Friday, December 7, 2007
Carlisle harbors unusual talents
Do you have an unusual livelihood? Many residents do. As Carlisle has evolved from a rural village into a 21st century upscale suburb, jobs have diversified tremendously. The town's annual census provides a glimpse at the occupations pursued by residents today and the information is published in the booklet, "Town of Carlisle, January 1, 2007, Street List." A sampling of data from the past is available from lists of jurors printed in the old Annual Reports.
Engineers top list
The large range of present day occupations is influenced by Carlisle's proximity to Boston and Route 128/I95. By far the most popular field is engineering, with over 270 listed. Specialties include applied, chemical, civil, computer, electrical, mechanical and patent engineers. Software engineers, grouped with computer programmers, account for another hundred residents.
After engineers, the most popular occupations are manager, educator and consultant. The town is home to over seven dozen attorneys and six dozen physicians. Medical fields include: cardiology, obstetrics, ophthalmology, orthopedics, pediatrics, podiatry, psychiatry, radiology and surgery. The roughly ninety scientists listed work in areas including: archaeology, astronomy, biochemistry, biology, chemistry, genetics, geology and physics.
The trades are represented in much lower numbers. For instance, there are about ten carpenters, slightly fewer mechanics and electricians, a couple of painters and plumbers and one barber, an iron worker and one truck driver.
On the other hand, there are over three dozen residents listed as chief executives (CEO/Chairman/President), including five concentrated on Kimball Road. About another 40 are listed as vice presidents or general managers.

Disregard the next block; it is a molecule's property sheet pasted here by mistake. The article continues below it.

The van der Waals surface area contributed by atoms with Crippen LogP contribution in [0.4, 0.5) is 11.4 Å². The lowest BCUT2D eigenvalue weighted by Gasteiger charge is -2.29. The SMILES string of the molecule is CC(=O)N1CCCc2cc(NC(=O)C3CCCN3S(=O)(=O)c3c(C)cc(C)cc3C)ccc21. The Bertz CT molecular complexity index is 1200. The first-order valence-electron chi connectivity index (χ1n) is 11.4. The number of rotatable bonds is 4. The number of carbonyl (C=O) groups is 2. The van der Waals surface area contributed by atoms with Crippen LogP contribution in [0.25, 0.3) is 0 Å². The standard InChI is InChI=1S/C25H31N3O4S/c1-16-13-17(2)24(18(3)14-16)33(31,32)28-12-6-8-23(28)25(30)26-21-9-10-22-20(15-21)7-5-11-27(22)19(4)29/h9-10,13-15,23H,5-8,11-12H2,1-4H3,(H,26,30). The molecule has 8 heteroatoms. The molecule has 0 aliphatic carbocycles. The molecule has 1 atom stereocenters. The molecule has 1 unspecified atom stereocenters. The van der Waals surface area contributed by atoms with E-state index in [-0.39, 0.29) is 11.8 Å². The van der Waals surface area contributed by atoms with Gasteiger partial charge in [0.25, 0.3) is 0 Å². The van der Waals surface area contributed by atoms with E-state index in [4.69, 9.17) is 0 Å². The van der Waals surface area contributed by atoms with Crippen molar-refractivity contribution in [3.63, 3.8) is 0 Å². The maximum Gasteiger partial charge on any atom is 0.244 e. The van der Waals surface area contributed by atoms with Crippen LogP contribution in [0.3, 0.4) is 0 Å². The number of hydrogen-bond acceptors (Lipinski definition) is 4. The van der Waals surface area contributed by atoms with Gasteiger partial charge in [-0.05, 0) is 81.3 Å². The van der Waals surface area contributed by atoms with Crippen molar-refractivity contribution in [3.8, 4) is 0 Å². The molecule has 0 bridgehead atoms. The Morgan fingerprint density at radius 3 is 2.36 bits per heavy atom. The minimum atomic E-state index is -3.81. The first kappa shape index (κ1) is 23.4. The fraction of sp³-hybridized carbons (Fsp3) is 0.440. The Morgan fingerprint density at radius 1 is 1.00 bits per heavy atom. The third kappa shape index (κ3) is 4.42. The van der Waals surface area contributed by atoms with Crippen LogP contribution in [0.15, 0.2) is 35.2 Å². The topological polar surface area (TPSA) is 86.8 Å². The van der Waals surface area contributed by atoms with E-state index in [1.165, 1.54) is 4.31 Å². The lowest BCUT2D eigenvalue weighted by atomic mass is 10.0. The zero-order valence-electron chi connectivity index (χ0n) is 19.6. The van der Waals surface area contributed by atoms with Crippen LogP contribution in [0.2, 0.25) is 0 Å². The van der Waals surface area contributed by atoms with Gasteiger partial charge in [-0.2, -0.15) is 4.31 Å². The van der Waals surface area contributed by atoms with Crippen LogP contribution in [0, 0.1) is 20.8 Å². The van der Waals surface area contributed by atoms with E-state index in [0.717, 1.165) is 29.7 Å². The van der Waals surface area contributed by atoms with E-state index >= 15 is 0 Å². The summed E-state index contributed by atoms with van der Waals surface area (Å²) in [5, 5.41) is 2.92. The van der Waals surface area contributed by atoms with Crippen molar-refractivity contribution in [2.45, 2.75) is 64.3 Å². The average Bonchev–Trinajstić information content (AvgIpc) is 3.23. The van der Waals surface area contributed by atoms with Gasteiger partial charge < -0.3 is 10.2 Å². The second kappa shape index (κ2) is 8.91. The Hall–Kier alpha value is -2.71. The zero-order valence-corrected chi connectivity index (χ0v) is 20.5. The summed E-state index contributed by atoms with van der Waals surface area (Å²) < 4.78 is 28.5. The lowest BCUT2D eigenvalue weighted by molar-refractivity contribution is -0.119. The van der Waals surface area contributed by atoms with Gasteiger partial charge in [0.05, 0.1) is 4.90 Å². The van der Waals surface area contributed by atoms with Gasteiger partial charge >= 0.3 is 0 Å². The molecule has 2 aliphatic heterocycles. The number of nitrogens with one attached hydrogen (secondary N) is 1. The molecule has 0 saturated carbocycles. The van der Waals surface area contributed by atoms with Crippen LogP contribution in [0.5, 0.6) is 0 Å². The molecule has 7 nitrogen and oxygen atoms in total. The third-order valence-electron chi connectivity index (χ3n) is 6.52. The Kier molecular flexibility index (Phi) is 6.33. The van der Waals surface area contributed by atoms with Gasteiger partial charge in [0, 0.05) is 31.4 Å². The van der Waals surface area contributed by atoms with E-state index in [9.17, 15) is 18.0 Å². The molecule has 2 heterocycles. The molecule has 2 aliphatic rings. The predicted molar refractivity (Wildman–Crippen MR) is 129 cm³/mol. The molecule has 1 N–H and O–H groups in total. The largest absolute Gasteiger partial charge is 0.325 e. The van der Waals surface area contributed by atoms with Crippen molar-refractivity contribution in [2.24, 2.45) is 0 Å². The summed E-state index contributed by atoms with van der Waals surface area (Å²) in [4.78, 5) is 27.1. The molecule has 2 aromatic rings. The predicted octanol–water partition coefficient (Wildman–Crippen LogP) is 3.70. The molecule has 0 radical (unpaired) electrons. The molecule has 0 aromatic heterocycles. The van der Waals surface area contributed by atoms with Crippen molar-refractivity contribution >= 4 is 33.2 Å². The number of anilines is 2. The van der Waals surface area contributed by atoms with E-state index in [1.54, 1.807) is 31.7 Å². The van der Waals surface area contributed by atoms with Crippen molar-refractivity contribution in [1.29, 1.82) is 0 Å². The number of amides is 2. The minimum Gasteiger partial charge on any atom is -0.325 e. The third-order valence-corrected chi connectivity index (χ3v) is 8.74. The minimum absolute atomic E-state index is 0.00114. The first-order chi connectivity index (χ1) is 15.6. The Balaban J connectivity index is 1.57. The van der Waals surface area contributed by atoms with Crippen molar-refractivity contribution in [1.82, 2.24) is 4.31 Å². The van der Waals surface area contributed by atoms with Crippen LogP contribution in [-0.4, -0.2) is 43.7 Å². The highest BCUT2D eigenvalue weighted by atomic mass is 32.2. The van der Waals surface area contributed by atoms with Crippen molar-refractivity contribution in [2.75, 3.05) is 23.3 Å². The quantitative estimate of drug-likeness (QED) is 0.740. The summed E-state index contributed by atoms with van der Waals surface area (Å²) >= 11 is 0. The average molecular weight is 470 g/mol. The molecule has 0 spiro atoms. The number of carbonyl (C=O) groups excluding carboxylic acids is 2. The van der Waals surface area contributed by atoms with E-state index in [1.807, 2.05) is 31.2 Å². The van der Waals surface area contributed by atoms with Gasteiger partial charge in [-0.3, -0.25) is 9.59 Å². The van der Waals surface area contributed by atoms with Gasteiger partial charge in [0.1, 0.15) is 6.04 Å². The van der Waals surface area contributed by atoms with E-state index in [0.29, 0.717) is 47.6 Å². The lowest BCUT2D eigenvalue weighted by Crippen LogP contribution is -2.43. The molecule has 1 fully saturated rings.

The data in the census is approximate and is self-reported, but probably gives a reasonable picture of the proportions of various occupations.
Almost 500 adults are listed simply as "At home." Irene Blake, Assistant Town Clerk, explained that this designation is used when a new resident is added to the database. When the next town census is distributed, he or she has the chance to specify a job, but many do not. "At home" may also be used intentionally by those who are retired, homemakers,self-employed, unemployed or who prefer privacy.
Children are not listed, but the data includes a very large number of students 18 and older (about 610). Blake noted that grown children may continue to be included on the rolls for many years before they are removed from the database.
There were also roughly 270 listed retirees and 160 who stated their occupation as homemaker or housewife. (There were no listed househusbands in 2007.) Not all the occupations in the census are included in the tables. Many times, similar jobs have been grouped together.
Do people in town really have all these occupations? Those filling out the census forms may have occasionally added a little creativity or humor, but many unusual occupations are in fact genuine. For instance, Carlisle really does have a massage therapist, a zoo keeper and a professional glass blower.
Carlisle occupations change with the decades
Historical Occupation Data
The Mosquito did not have access to complete historical data, but a sample was available from Juror lists which were compiled prior to the late 1970s and published in the Carlisle Annual Reports:
© 2007 The